“… On Low Sunday, 19 April 1914, the Sodality was born. 28 members were accepted. Fr Provincial placed the little Chapel of St Michael at its disposal for religious functions. The chapel was restored and dried out. In his consecration address on 18 October 1914 Fr Kentenich presented a significant idea: Wouldn’t it be possible to transform the chapel into a place of grace through our contributions to the capital of grace.
This idea found a vital echo in the hearts of the Sodalists both those who remained in the temporary accommodation in the ‘Old House’, as well as those who were already in the barracks and on the battlefields. …
The ‘Old House’ had for years been described as ready for demolition by the building authorities. For two years from 1912-1914 it had served as a workshop and storehouse. In August and September 1914, that is, during the vacations, it had been furnished sparsely.
The straw sacks lay close to each another on the attic floor, because the space had to serve the five senior classes, that is, more than 80 boys. The two junior classes were later sent to Ehrenbreitstein. Everywhere there were restrictions when we were sleeping, washing or eating. There was no lack of opportunity for sacrifice. However, the more we felt this life of sacrifice, the more our zeal grew as a fruit of prayer and the good spiritual guidance of Fr Kentenich, and the disciplinary watchfulness of Fr Auer, who both lived in the Old House with us.
In the group work the sections specialized the sacrifices. This work found its first, great expression in the ‘May Blossoms” of May 1915. Each Sunday two little boxes were placed on the altar steps in the chapel. One was filled with little paper rolls. On each slip of paper there was a sacrifice for the coming week. For example, keep straw sack tidy; keep washbasin shiny; keep school books tidy and in order; go up and down the stairs quietly; take the breakfast bread slices just as they come.
Note: At 10 a.m. a basket of sliced bread was sent down from the College; the bread was unevenly sliced and the jam was unevenly spread. For many this was a temptation to chose the best pieces. At the time I noticed how some of the boys waited until last and made do with what was left over and often did not look very appetizing.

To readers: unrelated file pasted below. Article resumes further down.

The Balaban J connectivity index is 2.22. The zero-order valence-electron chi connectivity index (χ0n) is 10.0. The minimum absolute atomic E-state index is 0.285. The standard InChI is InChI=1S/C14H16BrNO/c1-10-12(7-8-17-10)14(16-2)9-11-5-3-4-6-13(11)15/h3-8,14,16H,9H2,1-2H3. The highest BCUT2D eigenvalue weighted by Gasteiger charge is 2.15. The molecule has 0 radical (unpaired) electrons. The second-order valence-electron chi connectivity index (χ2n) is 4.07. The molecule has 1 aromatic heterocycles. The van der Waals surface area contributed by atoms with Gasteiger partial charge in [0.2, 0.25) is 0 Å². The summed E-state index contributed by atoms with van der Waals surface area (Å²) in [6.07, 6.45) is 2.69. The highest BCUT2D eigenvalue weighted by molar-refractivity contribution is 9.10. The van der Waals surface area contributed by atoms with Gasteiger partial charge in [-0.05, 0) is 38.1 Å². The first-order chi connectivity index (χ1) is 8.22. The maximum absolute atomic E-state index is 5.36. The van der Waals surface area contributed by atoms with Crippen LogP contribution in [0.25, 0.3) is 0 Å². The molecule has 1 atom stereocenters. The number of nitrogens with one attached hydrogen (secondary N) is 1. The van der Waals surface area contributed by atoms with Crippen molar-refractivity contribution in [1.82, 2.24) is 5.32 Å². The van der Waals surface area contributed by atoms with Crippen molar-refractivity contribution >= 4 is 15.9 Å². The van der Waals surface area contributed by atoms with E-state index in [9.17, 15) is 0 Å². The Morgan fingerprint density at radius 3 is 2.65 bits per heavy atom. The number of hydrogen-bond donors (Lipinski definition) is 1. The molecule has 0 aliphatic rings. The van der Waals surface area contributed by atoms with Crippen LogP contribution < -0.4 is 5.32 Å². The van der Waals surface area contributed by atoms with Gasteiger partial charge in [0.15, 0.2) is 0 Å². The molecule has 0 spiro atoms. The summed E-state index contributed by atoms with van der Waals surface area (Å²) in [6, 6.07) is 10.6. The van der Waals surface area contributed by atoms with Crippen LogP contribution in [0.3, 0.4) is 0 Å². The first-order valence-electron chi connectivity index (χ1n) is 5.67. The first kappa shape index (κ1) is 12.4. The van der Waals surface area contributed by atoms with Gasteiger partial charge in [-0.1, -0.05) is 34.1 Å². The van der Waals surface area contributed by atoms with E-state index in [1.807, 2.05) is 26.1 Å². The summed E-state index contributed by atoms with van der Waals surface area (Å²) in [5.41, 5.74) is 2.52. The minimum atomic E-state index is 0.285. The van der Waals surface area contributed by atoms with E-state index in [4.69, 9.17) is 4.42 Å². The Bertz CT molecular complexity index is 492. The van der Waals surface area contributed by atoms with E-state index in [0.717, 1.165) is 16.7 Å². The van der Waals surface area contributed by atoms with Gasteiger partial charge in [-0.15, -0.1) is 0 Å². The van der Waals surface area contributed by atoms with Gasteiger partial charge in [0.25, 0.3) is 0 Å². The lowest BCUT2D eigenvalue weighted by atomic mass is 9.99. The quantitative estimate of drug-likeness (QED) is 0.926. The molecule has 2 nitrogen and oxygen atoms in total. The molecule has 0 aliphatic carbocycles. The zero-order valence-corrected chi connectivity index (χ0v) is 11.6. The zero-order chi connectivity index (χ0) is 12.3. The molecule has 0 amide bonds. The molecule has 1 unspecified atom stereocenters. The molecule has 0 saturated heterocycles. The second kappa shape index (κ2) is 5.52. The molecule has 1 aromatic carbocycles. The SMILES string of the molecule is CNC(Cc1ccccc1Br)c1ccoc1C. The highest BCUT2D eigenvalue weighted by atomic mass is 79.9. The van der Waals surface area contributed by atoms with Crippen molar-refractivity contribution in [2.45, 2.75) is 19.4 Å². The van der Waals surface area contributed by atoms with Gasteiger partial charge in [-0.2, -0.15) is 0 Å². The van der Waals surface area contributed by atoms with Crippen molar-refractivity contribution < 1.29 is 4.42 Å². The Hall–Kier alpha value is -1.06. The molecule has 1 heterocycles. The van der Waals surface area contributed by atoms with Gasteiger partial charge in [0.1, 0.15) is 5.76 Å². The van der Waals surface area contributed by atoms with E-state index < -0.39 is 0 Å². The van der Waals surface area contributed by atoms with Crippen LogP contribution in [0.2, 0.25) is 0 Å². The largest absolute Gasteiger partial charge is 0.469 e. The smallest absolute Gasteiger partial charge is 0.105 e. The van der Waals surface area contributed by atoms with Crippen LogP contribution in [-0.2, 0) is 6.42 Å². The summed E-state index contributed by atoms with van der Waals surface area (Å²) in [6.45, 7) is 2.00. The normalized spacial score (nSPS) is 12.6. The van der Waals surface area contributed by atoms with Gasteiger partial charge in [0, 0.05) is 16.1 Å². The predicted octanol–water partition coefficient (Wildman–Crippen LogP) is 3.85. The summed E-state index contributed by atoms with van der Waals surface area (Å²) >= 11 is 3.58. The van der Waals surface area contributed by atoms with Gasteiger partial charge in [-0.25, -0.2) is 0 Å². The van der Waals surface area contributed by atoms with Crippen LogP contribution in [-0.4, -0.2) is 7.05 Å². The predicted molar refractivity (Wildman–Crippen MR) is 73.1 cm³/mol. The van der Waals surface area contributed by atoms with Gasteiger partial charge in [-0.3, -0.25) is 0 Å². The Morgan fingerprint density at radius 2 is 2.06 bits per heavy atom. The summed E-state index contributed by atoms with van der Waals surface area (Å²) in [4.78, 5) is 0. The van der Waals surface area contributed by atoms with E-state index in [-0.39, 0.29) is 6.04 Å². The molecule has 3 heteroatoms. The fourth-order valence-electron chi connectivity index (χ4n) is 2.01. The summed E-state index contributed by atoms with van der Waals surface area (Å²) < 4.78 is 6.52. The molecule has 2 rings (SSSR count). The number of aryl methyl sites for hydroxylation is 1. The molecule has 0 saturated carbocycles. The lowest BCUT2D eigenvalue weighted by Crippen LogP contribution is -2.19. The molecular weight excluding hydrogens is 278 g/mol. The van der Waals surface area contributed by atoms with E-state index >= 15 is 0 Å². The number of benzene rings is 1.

Other resolutions were: To do the housework like sweeping and dusting well; to clean the dusters before hanging them up; to keep the shoe cleaning room tidy; to pick up paper that is lying around and put it in a waste paper basket, and much more, which as a whole made up an exemplary running of the house and way of life. Besides this there were special exercises such as prayers and prayer intentions like the Stations of the Cross and the Rosary. There were also certain virtuous attitudes: punctuality, obedience, bearing with seeming injustice. All these things combined to form the “May Blossoms’ of 1915 as contributions to the capital of grace. This May brought with it such an improvedment in the lives of the boys that Fr Auer once said to me I was in the sixth form and head of the Eucharistic Section: He had never experienced anything like it before as Vice-Rector and Prefect. He hardly had to correct anyone, still less to punish them.
On Sunday morning after High Mass the boys walked or ran to the chapel to fetch their ‘May Blossoms’ from the box. They read it, rolled it up and returned it to the other box. Some turned bright red as they read the slip, and many confessed: ‘That was just right for me again!’ There was a lot of laughter and childlike trust in their heavenly Mother. Their sense of belonging to a family, and their joy in their vocation and work grew. All increasingly felt that they were one heart and one soul. The tone of conversation also changed; it turned from being banal to become more spiritual …
However, the lion’s share of the contributions to the capital of grace was made up of the conscious contributions of the soldier Sodalists.”